Another question that arises is this: Does this 25,000 include all classes of Star Destroyers, or just Imperial-Class? Well, that’s debated plenty on the boards on theforce.net and are readily readable; some believe it is Imperial only while some take it to be more encompassing. There are fair enough reasons for either, but saying that they are Imperial-class only would raise the question as to whether the other classes provide an additional number to Star Destroyers that we might have to factor in here, just as whether 24 Star Destroyers per sector is also Imperial-class or of any class. For the sake of simplicity, we should put this question aside for the moment. While it is a factor, it’s not in the purview of the current matter at hand – we still have a number of Star Destroyers to work with, regardless of their class.

This number also does not account for production rates from Kuat Drive Yards, her subsidies, and the yards that produce the other vessels besides Star Destroyers. We must set aside several things. First, we have to make some leaps as to when precisely Kuat started full production and how long full production lasted. Even with attacks on the shipyards, KDY was not “shut down” entirely at any point and could still be producing ships throughout the Rebellion era, theoretically replenishing the number of Star Destroyers lost. That’s a number that has an unknown quantity and provides an uphill battle for our Rebels. As you will see, we will want to give them a “best case” scenario, so for the sake of the argument, we must let go of continuous production rates until/unless more is written on it.

Now back to the gap: how do we go from 25,000 Star Destroyers to only 200? Consider how long the Rebels have to accomplish this task. The height of the Empire we can generally take to be just before open civil war when they would suffer losses. This would be, in common reckoning, 2BBY at the Treaty of Corellia and the Declaration of Civil War later that year. Pellaeon is making his lament in 19 ABY, but this is not the low point of the Empire. That falls under the time of Grand Admiral Thrawn, whose fleet in 9 ABY, which was the largest amassing of any of the Remnant factions and was deemed unquestionable in authority and size, had a whopping 14 Star Destroyers : 6 Imperial-class Star Destroyers in his personal armada, three others, two Victory-Class, and three Interdictor-Class Star Destroyers.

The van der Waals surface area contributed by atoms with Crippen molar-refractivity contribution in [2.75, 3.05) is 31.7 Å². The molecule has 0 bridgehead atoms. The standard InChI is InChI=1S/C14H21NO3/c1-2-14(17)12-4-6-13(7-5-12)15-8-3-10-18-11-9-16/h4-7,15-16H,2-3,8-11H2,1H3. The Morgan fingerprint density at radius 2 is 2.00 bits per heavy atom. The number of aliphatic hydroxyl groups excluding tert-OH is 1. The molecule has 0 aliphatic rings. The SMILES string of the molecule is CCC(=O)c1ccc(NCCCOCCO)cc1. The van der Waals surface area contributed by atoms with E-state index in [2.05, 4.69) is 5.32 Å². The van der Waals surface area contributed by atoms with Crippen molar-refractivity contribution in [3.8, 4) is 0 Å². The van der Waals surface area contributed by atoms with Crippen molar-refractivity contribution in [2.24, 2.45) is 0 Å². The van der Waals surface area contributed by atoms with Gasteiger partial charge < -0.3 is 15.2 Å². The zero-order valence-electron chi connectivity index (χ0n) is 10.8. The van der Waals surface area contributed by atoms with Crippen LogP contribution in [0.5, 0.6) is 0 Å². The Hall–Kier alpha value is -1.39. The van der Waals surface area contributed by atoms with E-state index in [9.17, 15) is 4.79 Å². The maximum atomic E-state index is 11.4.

By that, Pellaeon should feel damn lucky to have 200 at his disposal!

This means that the Rebels would have to bring over 25,000 down to likely less than 100 let alone 200. Unfortunately we don’t know how many over 25,000 there were, so we can be generous and consider 25,000 as a static number and bring it down to 200. The Rebels have 11 years to accomplish this which would yield a rate of 2,254.545 Star Destroyers destroyed a year, or, with 368 days in a Galactic Standard Year, a rate of 6.126 a day. 

There’s an insanity to that number. Given what we see of the Rebels’ military might, it’s nigh impossible. Or, at minimum, it’s impossible to take on that number of Star Destroyers in a direct fight, and even with sabotage, it would be impossible to turn or infiltrate Star Destroyers at that rate. So, let’s be generous to our Rebel friends (or scum, if you’re of that persuasion). Let’s extend the timeframe to Pellaeon’s lament in 19 ABY. That gives 21 years to accomplish this feat. This in turn 1,180.952 per year or a rate of 3.209 a day.

Although nearly reduced in half, this is an incredible number and hard to bear without cataclysmic help to dramatically reduce the number of Star Destroyers. The concept of punctuated equilibria, in which change happens not at a constant rate but at slow rates punctuated by massive change, is a much more likely scenario.